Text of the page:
Connect with us

Get Curious: Classical Dance

Dance pilgrimages

Arts

Get Curious: Classical Dance

Travel to watch and learn to dance.

I actually have a friend who happens to be a Bharatnatyam dancer. She works hard, looks gorgeous (did the eyes come first or the dance?) and performs in some very exotic cities across Europe in shows we only hear of on her FB page. Beyond that page, I haven’t really given a thought to this particular form of performing arts since early school years when they made us learn the names by rote.

Who ever saw a real Manipuri dance performance? It will never be able to leap from a text book into a terrace concert in Hauz Khas like Sufi Kathak did, nor does it look likely of being transported from fields of India on to auditoriums in California like the electrified Bhangra. Even for more popular dances like Kathakali, it’s a task to find an authentic performance in the places where they originate (and no, hotel lawn performances don’t count!).

Dance is inevitably linked to the Divine. Most classical dances were born in temples or were, in any case, steeped in telling spiritual stories. So obviously, you’re unlikely to learn about mudras unless you have a cool friend like I do. Or, unless you travel to one of these gorgeous places and see for yourself what the big deal is!

Nrityagram for Odissi

Nrityagram is special, and the people who run it seem to know it. It is the country’s only ‘dance village’, a sort of modern Gurukul set up by Protima Gauri (Kabir Bedi’s socialite wife indeed!) in 1990. It’s impossible to imagine the atmosphere of the place until you make a trip to this beautiful bucolic setting on the outskirts of Bangalore. Here you can catch in rehearsal some of the world’s finest Odissi dancers. Learn, you say? You’ll have to promise your kidneys over to them before they are convinced of your passion. It’s a gurukul, duh!

Chennai for Bharatnatyam

It’s true that Chennai is almost snooty when it comes to Bharatnatyam, but there’s really not much anyone can do about it considering this form was born inside the temples of Tamil Nadu, where the enchanting devadasis danced. There are a string of festivals that showcase the senior-most of Bharatnatyam dancers, Chennai December Season being your best bet to witness one at a large scale. There are many (many, many) schools to learn Bharatnatyam in Chennai, Chidambaram Academy of Performing Arts being one of the more reputed ones. Speaking of which, try making a trip to Chidambaram town if you can; its temples form the ultimate dance pilgrimage.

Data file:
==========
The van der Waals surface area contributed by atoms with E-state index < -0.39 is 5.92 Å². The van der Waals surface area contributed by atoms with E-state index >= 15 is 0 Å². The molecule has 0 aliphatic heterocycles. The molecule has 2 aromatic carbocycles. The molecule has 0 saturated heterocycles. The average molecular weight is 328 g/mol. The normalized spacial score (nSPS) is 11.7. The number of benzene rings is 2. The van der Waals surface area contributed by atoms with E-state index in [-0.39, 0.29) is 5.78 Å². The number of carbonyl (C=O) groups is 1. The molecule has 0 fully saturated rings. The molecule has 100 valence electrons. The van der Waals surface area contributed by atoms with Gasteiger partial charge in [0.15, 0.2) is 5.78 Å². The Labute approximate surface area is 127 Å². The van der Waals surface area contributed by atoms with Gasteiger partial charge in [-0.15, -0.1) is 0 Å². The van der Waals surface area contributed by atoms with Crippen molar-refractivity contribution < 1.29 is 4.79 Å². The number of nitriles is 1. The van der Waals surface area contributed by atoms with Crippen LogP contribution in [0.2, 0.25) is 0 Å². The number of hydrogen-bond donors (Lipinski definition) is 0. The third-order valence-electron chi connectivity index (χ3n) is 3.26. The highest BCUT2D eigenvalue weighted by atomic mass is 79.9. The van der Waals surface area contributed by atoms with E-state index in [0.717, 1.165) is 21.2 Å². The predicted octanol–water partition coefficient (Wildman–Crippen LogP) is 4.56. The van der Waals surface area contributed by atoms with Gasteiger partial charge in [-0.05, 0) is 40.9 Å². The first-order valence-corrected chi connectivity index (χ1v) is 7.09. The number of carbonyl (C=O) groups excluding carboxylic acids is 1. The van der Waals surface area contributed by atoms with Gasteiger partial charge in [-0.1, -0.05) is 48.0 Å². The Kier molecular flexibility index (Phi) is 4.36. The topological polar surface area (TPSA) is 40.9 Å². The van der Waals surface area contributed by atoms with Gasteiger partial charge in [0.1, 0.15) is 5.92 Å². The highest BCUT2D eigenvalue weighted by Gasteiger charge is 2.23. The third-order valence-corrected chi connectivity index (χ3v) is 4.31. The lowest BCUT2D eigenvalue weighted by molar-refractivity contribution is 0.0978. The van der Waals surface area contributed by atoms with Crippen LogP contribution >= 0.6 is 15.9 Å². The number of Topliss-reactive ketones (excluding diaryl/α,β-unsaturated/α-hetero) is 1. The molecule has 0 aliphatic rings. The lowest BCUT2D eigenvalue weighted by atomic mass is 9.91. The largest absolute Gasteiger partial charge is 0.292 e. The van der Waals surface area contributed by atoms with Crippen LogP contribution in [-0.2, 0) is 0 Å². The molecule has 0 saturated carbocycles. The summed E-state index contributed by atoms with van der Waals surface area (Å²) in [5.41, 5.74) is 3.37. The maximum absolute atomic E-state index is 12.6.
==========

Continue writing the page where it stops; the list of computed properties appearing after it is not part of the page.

UP for Kathak

You read that right. I mean Uttar Pradesh. Because while it is a piece of cake to find a Kathak performance around the corner, it’s hard to make sense of it unless you’ve seen the real thing in one of the original gharanas. It’s the most versatile of classical dances, the most experimented with, and one you might have most seen thanks to old Bollywood mujra numbers. Varanasi and Lucknow are two of the most beautiful spots to see Kathak in its true form, as it is practised in many musical homes even now. Kathak Kendra in Delhi and Rashtriya Kathak Sansthan in Lucknow are two excellent schools to learn from. For something more Sufi, the stunning Manjari Chaturvedi’s Sufi Kathak Foundation in Delhi is where you have to go. You might spit on salsa once you see this one.

Thrissur for Kathakali

Kathakali is one of those dances found dime a dozen regardless of what part of Kerala you are in. Heck, you’ll even find them in Dilli Haat. I once went on a wild goose chase trying to find something authentic around Varkala Beach, and at the end of several touristy performances, stopped wasting my money on dance and switched to sampling the best fish instead. Kerala Kalamandalam is where you need to go. It’s one of the best-recognised Kathakali schools in the country, located in Thrissur. Margi Kathakali School in Trivandrum is another one that organises regular performances.

Comments

comments

mm

Mineli Goswami is a 24-year-old Assamese-East Indian, which usually translates into pretty good weekend feasts. When she’s not at her desk struggling with poetry – more often than she’d like – she’s seen wasting time on an assortment of things such as lugging an antique SLR, breaking nails climbing boulders, and chasing turtles. She’s graduated in history and has an unofficial PhD in Bandra-style jiving.

Click to comment

Leave a Reply

Your email address will not be published. Required fields are marked *

More in Arts

Facebook

Trending

Contributors

To Top